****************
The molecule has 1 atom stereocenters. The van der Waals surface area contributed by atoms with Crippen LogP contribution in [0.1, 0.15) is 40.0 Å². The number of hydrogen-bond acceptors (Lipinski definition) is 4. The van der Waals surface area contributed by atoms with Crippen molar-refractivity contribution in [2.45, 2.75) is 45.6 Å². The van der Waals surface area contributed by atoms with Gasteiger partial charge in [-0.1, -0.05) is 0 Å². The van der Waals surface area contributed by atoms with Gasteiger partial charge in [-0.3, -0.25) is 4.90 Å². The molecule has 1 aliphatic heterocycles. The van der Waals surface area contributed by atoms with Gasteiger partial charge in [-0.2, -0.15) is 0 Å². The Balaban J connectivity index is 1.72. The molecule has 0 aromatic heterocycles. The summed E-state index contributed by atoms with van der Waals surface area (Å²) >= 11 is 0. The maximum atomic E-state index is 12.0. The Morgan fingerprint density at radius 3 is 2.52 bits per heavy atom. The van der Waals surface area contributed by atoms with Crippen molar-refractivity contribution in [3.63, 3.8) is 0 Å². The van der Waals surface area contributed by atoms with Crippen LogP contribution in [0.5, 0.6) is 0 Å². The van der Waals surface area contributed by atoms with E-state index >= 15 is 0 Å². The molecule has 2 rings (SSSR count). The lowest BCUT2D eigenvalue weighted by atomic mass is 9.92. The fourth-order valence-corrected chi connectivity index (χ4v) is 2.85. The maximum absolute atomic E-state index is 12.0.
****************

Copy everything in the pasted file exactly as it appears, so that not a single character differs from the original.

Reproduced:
The molecule has 1 atom stereocenters. The van der Waals surface area contributed by atoms with Crippen LogP contribution in [0.1, 0.15) is 40.0 Å². The number of hydrogen-bond acceptors (Lipinski definition) is 4. The van der Waals surface area contributed by atoms with Crippen molar-refractivity contribution in [2.45, 2.75) is 45.6 Å². The van der Waals surface area contributed by atoms with Gasteiger partial charge in [-0.1, -0.05) is 0 Å². The van der Waals surface area contributed by atoms with Gasteiger partial charge in [-0.3, -0.25) is 4.90 Å². The molecule has 1 aliphatic heterocycles. The van der Waals surface area contributed by atoms with Gasteiger partial charge in [-0.2, -0.15) is 0 Å². The Balaban J connectivity index is 1.72. The molecule has 0 aromatic heterocycles. The summed E-state index contributed by atoms with van der Waals surface area (Å²) >= 11 is 0. The maximum atomic E-state index is 12.0. The Morgan fingerprint density at radius 3 is 2.52 bits per heavy atom. The van der Waals surface area contributed by atoms with Crippen molar-refractivity contribution in [3.63, 3.8) is 0 Å². The van der Waals surface area contributed by atoms with Crippen LogP contribution in [0.5, 0.6) is 0 Å². The van der Waals surface area contributed by atoms with E-state index >= 15 is 0 Å². The molecule has 2 rings (SSSR count). The lowest BCUT2D eigenvalue weighted by atomic mass is 9.92. The fourth-order valence-corrected chi connectivity index (χ4v) is 2.85. The maximum absolute atomic E-state index is 12.0.